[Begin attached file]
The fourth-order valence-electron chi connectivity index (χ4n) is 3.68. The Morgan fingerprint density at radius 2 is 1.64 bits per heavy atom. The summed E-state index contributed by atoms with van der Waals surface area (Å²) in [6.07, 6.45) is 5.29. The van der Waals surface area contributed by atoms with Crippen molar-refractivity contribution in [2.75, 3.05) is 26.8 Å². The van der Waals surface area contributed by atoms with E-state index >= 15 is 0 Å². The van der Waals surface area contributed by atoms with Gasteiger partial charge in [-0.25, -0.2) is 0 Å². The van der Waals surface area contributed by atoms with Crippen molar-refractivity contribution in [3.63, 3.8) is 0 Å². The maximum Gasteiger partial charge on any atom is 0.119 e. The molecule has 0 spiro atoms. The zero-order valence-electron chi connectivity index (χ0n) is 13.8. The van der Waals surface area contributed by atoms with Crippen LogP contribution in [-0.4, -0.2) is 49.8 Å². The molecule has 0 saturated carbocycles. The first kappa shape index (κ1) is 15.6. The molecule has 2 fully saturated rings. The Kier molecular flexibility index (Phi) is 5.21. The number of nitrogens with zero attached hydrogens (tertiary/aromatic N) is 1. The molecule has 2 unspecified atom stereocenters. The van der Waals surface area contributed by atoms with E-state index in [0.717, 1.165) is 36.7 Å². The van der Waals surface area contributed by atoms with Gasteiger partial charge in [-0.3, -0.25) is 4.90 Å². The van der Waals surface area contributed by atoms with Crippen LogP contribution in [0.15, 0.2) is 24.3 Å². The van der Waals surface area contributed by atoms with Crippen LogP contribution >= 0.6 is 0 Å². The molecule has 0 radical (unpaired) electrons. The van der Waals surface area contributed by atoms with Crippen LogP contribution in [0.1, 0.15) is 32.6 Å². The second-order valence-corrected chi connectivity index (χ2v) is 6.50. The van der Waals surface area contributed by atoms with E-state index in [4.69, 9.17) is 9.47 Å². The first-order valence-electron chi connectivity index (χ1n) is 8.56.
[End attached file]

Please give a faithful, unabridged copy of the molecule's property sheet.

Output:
The fourth-order valence-electron chi connectivity index (χ4n) is 3.68. The Morgan fingerprint density at radius 2 is 1.64 bits per heavy atom. The summed E-state index contributed by atoms with van der Waals surface area (Å²) in [6.07, 6.45) is 5.29. The van der Waals surface area contributed by atoms with Crippen molar-refractivity contribution in [2.75, 3.05) is 26.8 Å². The van der Waals surface area contributed by atoms with E-state index >= 15 is 0 Å². The van der Waals surface area contributed by atoms with Gasteiger partial charge in [-0.25, -0.2) is 0 Å². The van der Waals surface area contributed by atoms with Crippen molar-refractivity contribution in [3.63, 3.8) is 0 Å². The maximum Gasteiger partial charge on any atom is 0.119 e. The molecule has 0 spiro atoms. The zero-order valence-electron chi connectivity index (χ0n) is 13.8. The van der Waals surface area contributed by atoms with Crippen LogP contribution in [-0.4, -0.2) is 49.8 Å². The molecule has 0 saturated carbocycles. The first kappa shape index (κ1) is 15.6. The molecule has 2 fully saturated rings. The Kier molecular flexibility index (Phi) is 5.21. The number of nitrogens with zero attached hydrogens (tertiary/aromatic N) is 1. The molecule has 2 unspecified atom stereocenters. The van der Waals surface area contributed by atoms with E-state index in [0.717, 1.165) is 36.7 Å². The van der Waals surface area contributed by atoms with Gasteiger partial charge in [-0.3, -0.25) is 4.90 Å². The van der Waals surface area contributed by atoms with Crippen LogP contribution in [0.15, 0.2) is 24.3 Å². The van der Waals surface area contributed by atoms with Crippen LogP contribution >= 0.6 is 0 Å². The molecule has 0 radical (unpaired) electrons. The van der Waals surface area contributed by atoms with Crippen LogP contribution in [0.1, 0.15) is 32.6 Å². The second-order valence-corrected chi connectivity index (χ2v) is 6.50. The van der Waals surface area contributed by atoms with E-state index in [4.69, 9.17) is 9.47 Å². The first-order valence-electron chi connectivity index (χ1n) is 8.56.